Our model gives a simple expression for output per worker as a function of the ratio of capital per worker, ratio of skilled to unskilled workers, and the equilibrium skill-bias in the North’s technology. By considering the U.S. as the North, we perform some back-of-the-envelope calculations. These exercises suggest that the differences predicted by our model are sizeable, and significantly larger than those predicted by a simple “neoclassical” model. More concretely, for example, using cross-country variations in physical and human capital (secondary school attainment), we find that the neo-classical model predicts, on average, that output per worker in the LDCs should be approximately 40% of the U.S.
while our model predicts the same number to be 23%, much closer to the 21% number we observe in the data. Moreover, our calculations suggest that if technologies were not biased towards the needs of the U.S. economy, output per worker differences would be much smaller. For example, when technologies are appropriate to the needs of the “average” country in our sample, predicted differences in output per worker axe reduced by a factor of more than two.
A number of other interesting results also follow from of our analysis. First, the LDCs are predicted to have productivity levels comparable to the OECD countries in very unskilled and very skilled sectors and tasks, but lower productivity in medium skilled tasks. In the most complex tasks, even the very skill-scarce LDCs have to employ skilled workers, who will use the skill-complementary technologies developed in the North and achieve a high level of productivity. In contrast, there will be large productivity differences in sectors where workers axe skilled in the North but unskilled in the South, because the technologies are not developed for the unskilled workers in these sectors. This pattern receives some support from the casual observation that there are pockets of efficient high-tech industries such as software programming in India. add comment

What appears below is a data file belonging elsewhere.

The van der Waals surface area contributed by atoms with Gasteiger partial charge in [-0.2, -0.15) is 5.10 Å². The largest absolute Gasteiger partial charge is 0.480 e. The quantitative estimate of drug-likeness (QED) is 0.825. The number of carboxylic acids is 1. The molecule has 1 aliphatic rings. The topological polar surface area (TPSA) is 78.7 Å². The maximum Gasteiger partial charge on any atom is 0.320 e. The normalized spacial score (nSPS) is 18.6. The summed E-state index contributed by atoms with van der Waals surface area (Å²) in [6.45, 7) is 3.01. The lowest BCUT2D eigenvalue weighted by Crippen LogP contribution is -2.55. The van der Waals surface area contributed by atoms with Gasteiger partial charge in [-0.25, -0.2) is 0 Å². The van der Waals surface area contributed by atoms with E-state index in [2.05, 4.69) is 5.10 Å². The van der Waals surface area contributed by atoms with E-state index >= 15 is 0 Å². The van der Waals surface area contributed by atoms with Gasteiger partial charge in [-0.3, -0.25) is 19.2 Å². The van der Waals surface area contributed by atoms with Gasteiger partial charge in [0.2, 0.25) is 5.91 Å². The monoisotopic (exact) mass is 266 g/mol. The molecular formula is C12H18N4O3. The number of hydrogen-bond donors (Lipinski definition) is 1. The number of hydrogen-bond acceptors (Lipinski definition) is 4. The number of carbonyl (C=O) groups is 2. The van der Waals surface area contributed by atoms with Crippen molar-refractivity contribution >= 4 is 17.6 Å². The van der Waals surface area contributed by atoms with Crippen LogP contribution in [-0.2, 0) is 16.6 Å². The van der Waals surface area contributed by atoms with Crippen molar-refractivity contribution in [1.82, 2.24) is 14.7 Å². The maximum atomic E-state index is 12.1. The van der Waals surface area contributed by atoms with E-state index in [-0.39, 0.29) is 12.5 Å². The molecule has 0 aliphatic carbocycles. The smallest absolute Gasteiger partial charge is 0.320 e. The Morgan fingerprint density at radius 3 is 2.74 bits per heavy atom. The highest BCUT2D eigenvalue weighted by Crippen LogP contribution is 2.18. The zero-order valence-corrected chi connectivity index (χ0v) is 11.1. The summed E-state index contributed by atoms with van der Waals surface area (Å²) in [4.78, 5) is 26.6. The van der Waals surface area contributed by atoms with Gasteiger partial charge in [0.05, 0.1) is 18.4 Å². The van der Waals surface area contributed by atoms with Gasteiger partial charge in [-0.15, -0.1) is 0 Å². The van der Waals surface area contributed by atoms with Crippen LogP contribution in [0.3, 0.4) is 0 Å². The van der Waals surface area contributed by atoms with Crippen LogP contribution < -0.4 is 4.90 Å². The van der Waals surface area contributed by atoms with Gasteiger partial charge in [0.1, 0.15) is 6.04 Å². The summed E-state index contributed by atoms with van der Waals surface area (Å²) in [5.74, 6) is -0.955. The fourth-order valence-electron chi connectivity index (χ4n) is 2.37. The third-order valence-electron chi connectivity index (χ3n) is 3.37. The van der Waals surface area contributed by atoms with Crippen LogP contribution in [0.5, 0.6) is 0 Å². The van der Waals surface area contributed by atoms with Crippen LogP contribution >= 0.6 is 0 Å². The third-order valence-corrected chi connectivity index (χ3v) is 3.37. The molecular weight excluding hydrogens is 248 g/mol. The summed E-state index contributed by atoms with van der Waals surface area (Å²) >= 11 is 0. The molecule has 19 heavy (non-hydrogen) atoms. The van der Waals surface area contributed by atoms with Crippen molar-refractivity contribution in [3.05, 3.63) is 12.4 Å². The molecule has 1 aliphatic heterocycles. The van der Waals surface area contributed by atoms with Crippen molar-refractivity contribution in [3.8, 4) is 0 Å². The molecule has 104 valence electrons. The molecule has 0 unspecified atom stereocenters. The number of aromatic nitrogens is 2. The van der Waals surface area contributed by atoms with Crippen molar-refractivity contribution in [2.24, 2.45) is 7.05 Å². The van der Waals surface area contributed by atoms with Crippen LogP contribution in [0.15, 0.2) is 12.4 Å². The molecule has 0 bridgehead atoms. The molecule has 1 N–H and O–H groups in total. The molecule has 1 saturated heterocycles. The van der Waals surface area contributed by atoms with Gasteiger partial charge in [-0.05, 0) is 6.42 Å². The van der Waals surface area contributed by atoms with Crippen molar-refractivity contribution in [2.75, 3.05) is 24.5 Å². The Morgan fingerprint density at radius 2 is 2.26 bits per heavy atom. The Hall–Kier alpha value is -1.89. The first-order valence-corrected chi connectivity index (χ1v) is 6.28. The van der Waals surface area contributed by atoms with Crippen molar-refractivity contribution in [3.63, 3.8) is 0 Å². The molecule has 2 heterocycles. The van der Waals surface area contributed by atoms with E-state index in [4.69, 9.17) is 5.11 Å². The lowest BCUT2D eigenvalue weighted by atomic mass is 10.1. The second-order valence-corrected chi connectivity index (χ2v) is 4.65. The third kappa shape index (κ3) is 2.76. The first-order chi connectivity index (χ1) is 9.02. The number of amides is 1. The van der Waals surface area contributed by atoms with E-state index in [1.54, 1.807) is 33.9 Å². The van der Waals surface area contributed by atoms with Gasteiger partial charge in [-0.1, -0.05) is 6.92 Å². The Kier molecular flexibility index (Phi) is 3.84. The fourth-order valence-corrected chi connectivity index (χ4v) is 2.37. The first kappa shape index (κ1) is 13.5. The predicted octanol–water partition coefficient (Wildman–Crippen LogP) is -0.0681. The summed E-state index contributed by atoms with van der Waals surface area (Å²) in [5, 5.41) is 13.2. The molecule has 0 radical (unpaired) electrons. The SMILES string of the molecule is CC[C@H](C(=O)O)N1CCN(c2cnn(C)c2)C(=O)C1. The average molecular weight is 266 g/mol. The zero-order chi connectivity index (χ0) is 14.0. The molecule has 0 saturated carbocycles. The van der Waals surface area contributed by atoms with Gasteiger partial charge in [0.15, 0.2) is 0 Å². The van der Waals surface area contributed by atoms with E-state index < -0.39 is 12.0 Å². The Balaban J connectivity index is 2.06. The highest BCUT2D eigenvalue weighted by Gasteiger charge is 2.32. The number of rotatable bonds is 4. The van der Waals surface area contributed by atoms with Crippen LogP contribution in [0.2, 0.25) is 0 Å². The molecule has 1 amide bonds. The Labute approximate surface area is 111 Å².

Second, we show that international trade reduces productivity differences because the LDCs specialize in sectors where technology is appropriate to unskilled workers. Interestingly, despite reducing productivity differences, international trade causes divergence in output per worker. Trade reduces the prices of unskilled goods in the North, and discourages investment in unskilled technologies, which were those most beneficial to the South.
As a result, trade increases the relative productivity and pay of skilled workers, and widens the output gap between poor and rich countries. Although other, beneficial, effects of international trade may be more important in practice, this novel effect of trade on per capita income in the South, via its impact on the skill-bias of new technologies, is also worth bearing in mind.
Third, intellectual property rights emerge as an important determinant of technological development.